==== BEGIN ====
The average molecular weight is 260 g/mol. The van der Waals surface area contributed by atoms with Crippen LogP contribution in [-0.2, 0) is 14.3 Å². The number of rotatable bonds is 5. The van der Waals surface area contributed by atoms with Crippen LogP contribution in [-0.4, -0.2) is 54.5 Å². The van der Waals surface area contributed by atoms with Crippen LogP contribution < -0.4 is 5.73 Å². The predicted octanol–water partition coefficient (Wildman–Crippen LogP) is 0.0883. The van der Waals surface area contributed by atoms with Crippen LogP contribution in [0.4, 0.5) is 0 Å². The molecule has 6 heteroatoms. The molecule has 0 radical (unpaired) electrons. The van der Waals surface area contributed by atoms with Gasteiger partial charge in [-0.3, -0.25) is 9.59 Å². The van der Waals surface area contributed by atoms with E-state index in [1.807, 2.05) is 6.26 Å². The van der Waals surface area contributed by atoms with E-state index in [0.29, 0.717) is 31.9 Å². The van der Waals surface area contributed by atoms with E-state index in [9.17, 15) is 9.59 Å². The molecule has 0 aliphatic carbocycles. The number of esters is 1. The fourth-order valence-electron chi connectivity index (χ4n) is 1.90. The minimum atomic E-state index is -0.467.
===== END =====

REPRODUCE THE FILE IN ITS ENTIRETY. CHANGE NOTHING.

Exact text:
The average molecular weight is 260 g/mol. The van der Waals surface area contributed by atoms with Crippen LogP contribution in [-0.2, 0) is 14.3 Å². The number of rotatable bonds is 5. The van der Waals surface area contributed by atoms with Crippen LogP contribution in [-0.4, -0.2) is 54.5 Å². The van der Waals surface area contributed by atoms with Crippen LogP contribution < -0.4 is 5.73 Å². The predicted octanol–water partition coefficient (Wildman–Crippen LogP) is 0.0883. The van der Waals surface area contributed by atoms with Crippen LogP contribution in [0.4, 0.5) is 0 Å². The molecule has 6 heteroatoms. The molecule has 0 radical (unpaired) electrons. The van der Waals surface area contributed by atoms with Gasteiger partial charge in [-0.3, -0.25) is 9.59 Å². The van der Waals surface area contributed by atoms with E-state index in [1.807, 2.05) is 6.26 Å². The van der Waals surface area contributed by atoms with E-state index in [0.29, 0.717) is 31.9 Å². The van der Waals surface area contributed by atoms with E-state index in [9.17, 15) is 9.59 Å². The molecule has 0 aliphatic carbocycles. The number of esters is 1. The fourth-order valence-electron chi connectivity index (χ4n) is 1.90. The minimum atomic E-state index is -0.467.